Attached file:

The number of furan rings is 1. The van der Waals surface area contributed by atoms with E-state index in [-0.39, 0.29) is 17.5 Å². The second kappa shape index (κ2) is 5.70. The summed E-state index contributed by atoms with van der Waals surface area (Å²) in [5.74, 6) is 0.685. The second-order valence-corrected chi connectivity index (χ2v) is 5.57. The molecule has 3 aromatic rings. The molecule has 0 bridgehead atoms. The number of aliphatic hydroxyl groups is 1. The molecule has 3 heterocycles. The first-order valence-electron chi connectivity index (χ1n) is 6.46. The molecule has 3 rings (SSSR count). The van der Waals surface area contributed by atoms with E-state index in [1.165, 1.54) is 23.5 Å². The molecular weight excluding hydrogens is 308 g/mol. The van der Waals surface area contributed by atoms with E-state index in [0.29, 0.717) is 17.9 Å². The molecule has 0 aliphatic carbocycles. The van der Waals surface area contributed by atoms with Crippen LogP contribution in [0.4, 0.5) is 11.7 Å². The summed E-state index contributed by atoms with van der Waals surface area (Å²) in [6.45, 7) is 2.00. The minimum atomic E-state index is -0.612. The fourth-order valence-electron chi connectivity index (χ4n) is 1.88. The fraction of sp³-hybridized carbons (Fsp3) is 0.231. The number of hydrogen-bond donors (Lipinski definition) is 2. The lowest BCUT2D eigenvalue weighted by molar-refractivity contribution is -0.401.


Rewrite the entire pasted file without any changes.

The number of furan rings is 1. The van der Waals surface area contributed by atoms with E-state index in [-0.39, 0.29) is 17.5 Å². The second kappa shape index (κ2) is 5.70. The summed E-state index contributed by atoms with van der Waals surface area (Å²) in [5.74, 6) is 0.685. The second-order valence-corrected chi connectivity index (χ2v) is 5.57. The molecule has 3 aromatic rings. The molecule has 0 bridgehead atoms. The number of aliphatic hydroxyl groups is 1. The molecule has 3 heterocycles. The first-order valence-electron chi connectivity index (χ1n) is 6.46. The molecule has 3 rings (SSSR count). The van der Waals surface area contributed by atoms with E-state index in [1.165, 1.54) is 23.5 Å². The molecular weight excluding hydrogens is 308 g/mol. The van der Waals surface area contributed by atoms with E-state index in [0.29, 0.717) is 17.9 Å². The molecule has 0 aliphatic carbocycles. The van der Waals surface area contributed by atoms with Crippen LogP contribution in [0.4, 0.5) is 11.7 Å². The summed E-state index contributed by atoms with van der Waals surface area (Å²) in [6.45, 7) is 2.00. The minimum atomic E-state index is -0.612. The fourth-order valence-electron chi connectivity index (χ4n) is 1.88. The fraction of sp³-hybridized carbons (Fsp3) is 0.231. The number of hydrogen-bond donors (Lipinski definition) is 2. The lowest BCUT2D eigenvalue weighted by molar-refractivity contribution is -0.401.